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Tim Dornin

Wrong cancer diagnosis led to man's lung surgery

A Broken Hill man was wrongly diagnosed with lung cancer and underwent major surgery after a tiny fragment of someone else's cancerous tissue contaminated his own sample, an inquest has been told.

Dennis Charles Jackson died in January 2019, having spent more than 60 days in intensive care in the months after undergoing an upper lobe lobectomy on his left lung at the Royal Adelaide Hospital.

About a month after the surgery he returned to hospital where a diagnosis of hospital-acquired pneumonia was made.

While he was eventually transferred to a ward and accepted for rehabilitation his respiratory failure continued to worsen leading to his death.

Opening an inquest on Tuesday, counsel assisting Emma Roper said a scan performed on Mr Jackson in June 2018 showed a nodule and a satellite growth in his left lung.

A biopsy was subsequently performed to determine if the growths were cancerous and further tests were also performed.

A specialist found that the chances of the nodules being cancerous were low but ordered more samples be taken and, on analysis, a technician reported locating a free-floating fragment of squamous cell carcinoma.

Ms Roper said following that report and a meeting involving a multi-disciplinary team at the RAH, a recommendation of surgery was made.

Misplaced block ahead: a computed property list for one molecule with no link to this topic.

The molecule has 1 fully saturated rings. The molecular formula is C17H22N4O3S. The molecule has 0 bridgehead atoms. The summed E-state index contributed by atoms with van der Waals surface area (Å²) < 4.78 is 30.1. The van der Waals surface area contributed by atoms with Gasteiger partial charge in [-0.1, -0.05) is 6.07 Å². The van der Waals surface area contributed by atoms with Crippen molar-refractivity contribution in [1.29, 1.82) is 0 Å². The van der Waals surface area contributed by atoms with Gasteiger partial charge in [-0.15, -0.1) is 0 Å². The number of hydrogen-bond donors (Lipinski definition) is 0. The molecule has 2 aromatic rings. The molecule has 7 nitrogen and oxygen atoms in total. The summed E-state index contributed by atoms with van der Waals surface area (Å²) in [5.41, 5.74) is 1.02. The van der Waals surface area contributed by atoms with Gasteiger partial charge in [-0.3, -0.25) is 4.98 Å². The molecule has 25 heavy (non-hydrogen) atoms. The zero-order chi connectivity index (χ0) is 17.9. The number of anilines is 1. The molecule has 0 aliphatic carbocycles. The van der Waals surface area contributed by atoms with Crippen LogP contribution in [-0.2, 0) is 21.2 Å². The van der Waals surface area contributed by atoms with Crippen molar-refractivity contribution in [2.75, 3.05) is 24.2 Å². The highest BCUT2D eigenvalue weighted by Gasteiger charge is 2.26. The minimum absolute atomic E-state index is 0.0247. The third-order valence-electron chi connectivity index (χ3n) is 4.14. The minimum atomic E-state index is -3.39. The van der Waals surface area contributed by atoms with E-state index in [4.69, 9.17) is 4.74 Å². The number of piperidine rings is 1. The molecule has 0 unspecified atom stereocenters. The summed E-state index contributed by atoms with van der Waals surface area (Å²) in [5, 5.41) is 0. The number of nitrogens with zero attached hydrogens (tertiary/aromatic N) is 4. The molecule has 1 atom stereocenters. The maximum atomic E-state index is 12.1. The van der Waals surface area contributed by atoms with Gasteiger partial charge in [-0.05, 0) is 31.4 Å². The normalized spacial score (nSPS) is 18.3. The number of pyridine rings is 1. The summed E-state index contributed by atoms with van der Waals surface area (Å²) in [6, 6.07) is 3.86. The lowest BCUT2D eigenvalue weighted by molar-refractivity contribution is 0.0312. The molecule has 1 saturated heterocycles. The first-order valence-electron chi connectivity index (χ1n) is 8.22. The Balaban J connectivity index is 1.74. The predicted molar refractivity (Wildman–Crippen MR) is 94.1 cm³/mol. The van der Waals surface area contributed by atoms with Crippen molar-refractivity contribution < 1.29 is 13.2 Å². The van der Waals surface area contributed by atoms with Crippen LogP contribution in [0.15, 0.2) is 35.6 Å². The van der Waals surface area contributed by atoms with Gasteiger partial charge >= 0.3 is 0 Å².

But she said after sections of Mr Jackson's lung were removed, specimens sent to SA Pathology found no evidence of malignancy.

"It is anticipated that Your Honour will hear evidence that a minute piece of tissue belonging to another patient had been transferred to Mr Jackson's biopsy specimen during the embedding procedure at the Royal Adelaide Hospital laboratory," Ms Roper said.

The hospital subsequently apologised to the 67-year-old and his family while the error was later confirmed by DNA testing.

Mr Jackson returned to hospital about a month after the surgery when the diagnosis of pneumonia was made. He spent 63 days in intensive care and then further time on a ward before his death.

Ms Roper said the inquest would explore a number of issues including how the contamination of Mr Jackson's biopsy could occur, whether the piece of tissue should have been recognised as a contaminant and whether further investigations should have been conducted ahead of surgery.

It will also examine how Mr Jackson's left vocal cord came to be damaged.

The inquest was continuing.

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